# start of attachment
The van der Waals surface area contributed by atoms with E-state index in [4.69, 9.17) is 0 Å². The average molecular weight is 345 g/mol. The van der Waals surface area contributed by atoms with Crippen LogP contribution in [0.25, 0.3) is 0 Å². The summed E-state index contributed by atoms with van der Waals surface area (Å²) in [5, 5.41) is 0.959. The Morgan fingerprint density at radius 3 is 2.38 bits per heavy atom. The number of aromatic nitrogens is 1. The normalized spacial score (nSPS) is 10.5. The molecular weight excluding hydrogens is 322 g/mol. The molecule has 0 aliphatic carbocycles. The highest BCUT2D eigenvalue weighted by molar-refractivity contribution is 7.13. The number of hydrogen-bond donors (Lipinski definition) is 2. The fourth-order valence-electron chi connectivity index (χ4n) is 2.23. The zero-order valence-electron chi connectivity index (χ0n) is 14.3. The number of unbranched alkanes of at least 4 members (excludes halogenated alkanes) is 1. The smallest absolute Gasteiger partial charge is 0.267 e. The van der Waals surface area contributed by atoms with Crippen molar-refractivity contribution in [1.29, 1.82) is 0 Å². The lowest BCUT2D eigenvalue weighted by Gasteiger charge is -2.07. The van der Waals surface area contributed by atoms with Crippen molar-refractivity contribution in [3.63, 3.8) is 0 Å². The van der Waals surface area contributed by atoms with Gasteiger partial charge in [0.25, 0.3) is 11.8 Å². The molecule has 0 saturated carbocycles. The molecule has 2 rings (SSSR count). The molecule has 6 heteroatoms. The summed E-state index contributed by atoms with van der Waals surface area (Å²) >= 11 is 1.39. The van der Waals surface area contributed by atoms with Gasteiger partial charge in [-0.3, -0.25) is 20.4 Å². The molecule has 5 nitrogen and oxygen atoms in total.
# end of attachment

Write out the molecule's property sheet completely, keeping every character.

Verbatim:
The van der Waals surface area contributed by atoms with E-state index in [4.69, 9.17) is 0 Å². The average molecular weight is 345 g/mol. The van der Waals surface area contributed by atoms with Crippen LogP contribution in [0.25, 0.3) is 0 Å². The summed E-state index contributed by atoms with van der Waals surface area (Å²) in [5, 5.41) is 0.959. The Morgan fingerprint density at radius 3 is 2.38 bits per heavy atom. The number of aromatic nitrogens is 1. The normalized spacial score (nSPS) is 10.5. The molecular weight excluding hydrogens is 322 g/mol. The molecule has 0 aliphatic carbocycles. The highest BCUT2D eigenvalue weighted by molar-refractivity contribution is 7.13. The number of hydrogen-bond donors (Lipinski definition) is 2. The fourth-order valence-electron chi connectivity index (χ4n) is 2.23. The zero-order valence-electron chi connectivity index (χ0n) is 14.3. The number of unbranched alkanes of at least 4 members (excludes halogenated alkanes) is 1. The smallest absolute Gasteiger partial charge is 0.267 e. The van der Waals surface area contributed by atoms with Crippen molar-refractivity contribution in [1.29, 1.82) is 0 Å². The lowest BCUT2D eigenvalue weighted by Gasteiger charge is -2.07. The van der Waals surface area contributed by atoms with Crippen molar-refractivity contribution in [3.63, 3.8) is 0 Å². The van der Waals surface area contributed by atoms with Gasteiger partial charge in [0.25, 0.3) is 11.8 Å². The molecule has 0 saturated carbocycles. The molecule has 2 rings (SSSR count). The molecule has 6 heteroatoms. The summed E-state index contributed by atoms with van der Waals surface area (Å²) >= 11 is 1.39. The van der Waals surface area contributed by atoms with Gasteiger partial charge in [-0.3, -0.25) is 20.4 Å². The molecule has 5 nitrogen and oxygen atoms in total.